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Lil Nas X's Debut Is What Happens When You Grow Up on the Internet

The "Old Town Road" artist's highly anticipated EP '7' is a product of coming of age in the streaming era.

by Kristin Corry
24 June 2019, 8:30am

Photo by Taylor Hill/Getty Images for Boston Calling, Illustration by Dessie Jackson

This article originally appeared on VICE US.

The news that Lil Nas had never heard Nevermind before sampling Nirvana on his newest single "Panini," wasn't surprising; Lil Nas X is only 20 years old, meaning he was only two when the Twin Towers fell, and he hasn't even been able to vote in a presidential election yet. "Old Town Road" transformed Lil Nas into a viral rap sensation, but his next steps will determine how far one hit can take him. With his debut EP 7, Nas, like most people his age, is still figuring out who he is—except he has the whole world watching him.

7 is a lot like being 20; it sits awkwardly in the space between adolescence and adulthood, able to vote but not drink; and able to join the army but not rent a car without an insane premium. The 8-track EP (despite being titled 7) energetically experiments with genres with songs that cater to Gen Z's 8-second attention span. Its longest song, "F9mily (You & Me)," doesn't even reach the three-minute mark. For Lil Nas, a former meme maker, this is by design. "Me making 'Panini' short to increase streams," he tweeted shortly after releasing the 1:55 song yesterday. While there are some who would consider his 18-minute EP a failed follow-up to "Old Town Road," Lil Nas X has proven that he's aware of what it takes to survive and thrive in the streaming era.

The EP will quickly deter listeners who were hoping to receive a project filled with western themes. There is only one new song ("Rodeo") that follows the country rap lineage Lil Nas resurrected. The DayTrip-produced track features frequent supporter Cardi B, with the two rapping about a love they don't want to lose. "Old Town Road" (Billy Ray Cyrus version), which opens the album, and "Old Town Road" (original version), which closes the album, take up far too much space on the 18-minute project. But Lil Nas X knows what the public expects of him.

As he told Teen Vogue earlier this spring, there's a difference between people who liked "Old Town Road" and his fanbase, and that difference matters. "Just because you like one song from an artist, that doesn't make you a fan," he said. "You're a fan of that song. So I'm not losing any fans if they don't like what I'm putting out because you wouldn't necessarily be my fan if you were a fan of the song." When asked what people should expect from him post-"Old Town Road," his answer was simple: "Nothing is off limits[...] The main thing with this album, I'm actually having stuff to talk about, or at least now I'm able to include that in my music."

On 7, the rapper dabbles in the genres he stumbled as a result of growing up in the streaming era. "When I started out, like younger than 10, it was mostly just hip-hop because that was the only cool thing to listen to," he told Beats 1's Zane Lowe. "But I get around middle school, high school, it's just like, I'm very into the internet. So I'm just listening to everything that I come across[...]" Though 7 is classified as "Alternative" on streaming services, it doesn't fall neatly into a particular genre. With "C7osure (You Like)" Lil Nas X channels both dusty jazz fusion and Internet-y funk, as he details a relationship he is looking to escape. "Ain't no more actin', man that forecast say I should just let me grow / No more red light for me, baby, only green, I gotta go," he sings. It's hard to classify Lil Nas X as a singer or rapper from what we know of him so far, but he takes a risk on this song. Moments later, he stretches his vocals for a surprising falsetto: "I know, I know, I know it don't feel like it's time / But I'll look back at this moment, I'll see that I'm fine." Dripping with angst, the song is a necessary lesson you learn when you grow older: sometimes the only way to get closure is walking away.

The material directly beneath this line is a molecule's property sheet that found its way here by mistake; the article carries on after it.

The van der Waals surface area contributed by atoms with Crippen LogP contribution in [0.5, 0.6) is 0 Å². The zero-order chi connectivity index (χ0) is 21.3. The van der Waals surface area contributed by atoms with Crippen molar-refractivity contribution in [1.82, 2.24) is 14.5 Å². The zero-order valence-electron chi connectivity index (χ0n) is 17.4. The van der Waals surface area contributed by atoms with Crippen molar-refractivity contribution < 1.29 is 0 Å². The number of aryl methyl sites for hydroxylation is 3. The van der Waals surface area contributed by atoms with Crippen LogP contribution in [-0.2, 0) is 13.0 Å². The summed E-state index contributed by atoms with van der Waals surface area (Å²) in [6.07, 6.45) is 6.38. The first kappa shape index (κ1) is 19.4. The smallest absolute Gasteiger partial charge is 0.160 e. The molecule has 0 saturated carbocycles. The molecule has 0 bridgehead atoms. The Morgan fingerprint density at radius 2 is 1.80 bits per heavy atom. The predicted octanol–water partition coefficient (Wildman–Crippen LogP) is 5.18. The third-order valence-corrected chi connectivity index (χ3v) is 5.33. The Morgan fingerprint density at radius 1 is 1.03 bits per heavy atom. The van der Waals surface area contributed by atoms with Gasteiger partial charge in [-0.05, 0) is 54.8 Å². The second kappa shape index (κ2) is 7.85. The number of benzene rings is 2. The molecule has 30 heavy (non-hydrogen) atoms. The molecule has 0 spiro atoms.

"Old Town Road" almost certainly rushed 7's release, but it's inaccurate to assume that the EP reflects the career the Atlanta rapper has ahead of him. Lil Nas signed to Columbia Records just a few weeks before Billboard removed the song from its Hot Country Songs chart, only to start a thread updating fans about an upcoming album one month later. The overwhelming success of "Old Town Road" is huge enough to compare his ascent to Cardi B's ascent after "Bodak Yellow." But the Bronx rapper had a growing fanbase, a stint on reality television, and two mixtapes under her belt by the time "Bodak" topped Billboard's Hot 100. 7 is a fine introduction for Lil Nas X, who was living a completely different life six months ago. "Old Town Road" gave him the space to figure out who he wants to be.

Kristin Corry is a staff writer for Noisey. Follow her on Twitter.